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Going Your Way

CDTA announces plans to expand their popular BusPlus bus rapid transit service—but first they need the money

by Shawn Stone on October 24, 2013

Schumer announced big money and bus plans at the College of Saint Rose. Photo by Erin Pihlaja.


U.S. Senator Charles Schumer (D-New York) was at the College of Saint Rose for a press conference on Oct. 21 to announce that the Capital District Transportation Authority had developed plans to expand the BusPlus service to two new routes. More to the point, he said that he would fully back the effort to secure Federal funds for this project. Joined by CDTA’s CEO Carm Basile and a host of local elected officials, Schumer said that this expansion would “Polish the jewel that is CDTA.”

Schumer was instrumental in securing the $18 million in funding to create the current BusPlus service along the Route 5 corridor. It is the success of this line that makes expansion possible.

The two new lines would build on existing services. The Washington-Western, or Purple Line, would travel more or less along the existing route of the No. 10 Western Avenue bus between downtown Albany and the Harriman State Office Campus. (It will, of course, make many fewer stops—15 instead of 40, according to CDTA.) At that point, however, the service would travel along newly built, dedicated bus lanes through the Harriman Campus to the adjacent University at Albany and on to Washington Avenue, where the service would continue to the College of Nanoscale Science and terminate at Crossgates Mall.

These new bus lanes, Basile said, will be the real time savers—and the reason the project will cost between $30 and $40 million. This is also why Sen. Schumer’s efforts will be key to the project’s success.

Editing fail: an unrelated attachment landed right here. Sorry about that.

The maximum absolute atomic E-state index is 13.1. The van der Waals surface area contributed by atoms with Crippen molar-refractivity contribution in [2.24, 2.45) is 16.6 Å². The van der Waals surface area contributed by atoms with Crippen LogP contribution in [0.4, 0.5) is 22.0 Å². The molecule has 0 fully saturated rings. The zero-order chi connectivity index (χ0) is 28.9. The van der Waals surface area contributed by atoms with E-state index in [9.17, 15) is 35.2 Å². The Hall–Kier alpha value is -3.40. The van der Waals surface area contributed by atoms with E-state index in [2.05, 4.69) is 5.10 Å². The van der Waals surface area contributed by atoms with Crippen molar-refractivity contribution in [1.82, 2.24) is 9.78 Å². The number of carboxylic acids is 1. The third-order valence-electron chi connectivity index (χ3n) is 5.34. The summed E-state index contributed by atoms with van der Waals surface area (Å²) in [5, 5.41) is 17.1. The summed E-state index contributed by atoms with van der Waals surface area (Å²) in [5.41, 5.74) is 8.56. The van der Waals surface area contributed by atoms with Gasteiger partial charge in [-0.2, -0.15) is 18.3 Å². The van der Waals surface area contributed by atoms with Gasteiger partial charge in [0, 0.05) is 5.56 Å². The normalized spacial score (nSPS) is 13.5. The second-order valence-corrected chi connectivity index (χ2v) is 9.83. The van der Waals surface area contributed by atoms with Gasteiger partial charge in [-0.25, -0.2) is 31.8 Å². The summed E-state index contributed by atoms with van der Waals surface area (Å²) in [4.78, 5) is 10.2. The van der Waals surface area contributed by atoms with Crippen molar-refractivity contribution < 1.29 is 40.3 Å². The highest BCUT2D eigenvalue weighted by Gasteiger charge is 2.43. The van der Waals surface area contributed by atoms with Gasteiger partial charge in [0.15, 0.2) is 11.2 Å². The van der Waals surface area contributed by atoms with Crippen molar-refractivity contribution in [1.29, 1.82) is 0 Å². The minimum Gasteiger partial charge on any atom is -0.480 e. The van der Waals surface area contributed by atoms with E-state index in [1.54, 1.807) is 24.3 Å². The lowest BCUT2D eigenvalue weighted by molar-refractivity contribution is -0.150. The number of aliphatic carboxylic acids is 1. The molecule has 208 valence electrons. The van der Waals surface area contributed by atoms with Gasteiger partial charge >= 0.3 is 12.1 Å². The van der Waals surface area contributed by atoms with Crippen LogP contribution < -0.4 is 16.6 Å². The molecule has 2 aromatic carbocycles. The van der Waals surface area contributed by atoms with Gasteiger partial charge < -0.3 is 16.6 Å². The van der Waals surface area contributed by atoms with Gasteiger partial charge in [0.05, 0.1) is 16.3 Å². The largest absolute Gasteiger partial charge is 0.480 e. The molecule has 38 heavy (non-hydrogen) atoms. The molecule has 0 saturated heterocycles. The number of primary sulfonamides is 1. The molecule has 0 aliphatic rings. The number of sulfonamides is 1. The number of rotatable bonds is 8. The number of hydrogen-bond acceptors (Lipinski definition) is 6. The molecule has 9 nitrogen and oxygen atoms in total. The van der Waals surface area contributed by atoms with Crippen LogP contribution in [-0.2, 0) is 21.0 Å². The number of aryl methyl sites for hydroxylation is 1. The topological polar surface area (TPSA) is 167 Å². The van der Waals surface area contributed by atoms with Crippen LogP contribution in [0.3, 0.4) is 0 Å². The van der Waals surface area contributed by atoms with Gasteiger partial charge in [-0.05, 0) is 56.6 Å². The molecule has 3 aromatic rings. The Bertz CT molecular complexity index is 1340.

There was skepticism that Federal funding would come through for the project, given the fractious relationship between the Democratically-controlled Senate and the Republican-controlled House of Representatives. Schumer, however, said “One of the few areas where there has been agreement” is on transportation issues.

Still, securing these funds through the Department of Transportation’s competitive Small Starts program will likely take a few years and be a “heavy lift,” Schumer said, but added that “I’m confident we can make this happen.”

“I am going to bring my influence—and some creativity—to the effort,” Schumer said.

The Albany-Troy, or Blue Line, will travel between the Port of Albany through Troy to Waterford and Cohoes. This builds on one of CDTA’s most traveled buses, the No. 22, adding areas that would benefit from the increased service.

CDTA’s Basile said that the Blue Line is on a “different funding track,” separate from Schumer’s efforts, and may come into service before the Purple Line.

CDTA will hold an “open house” in Milne Hall at the University of Albany’s downtown campus (135 Western Ave., Albany) from 5 to 7 PM on Nov. 12, for the purpose of seeking public input on the proposed Western-Washington BRT (Purple) line. For more info, visit cdta.org.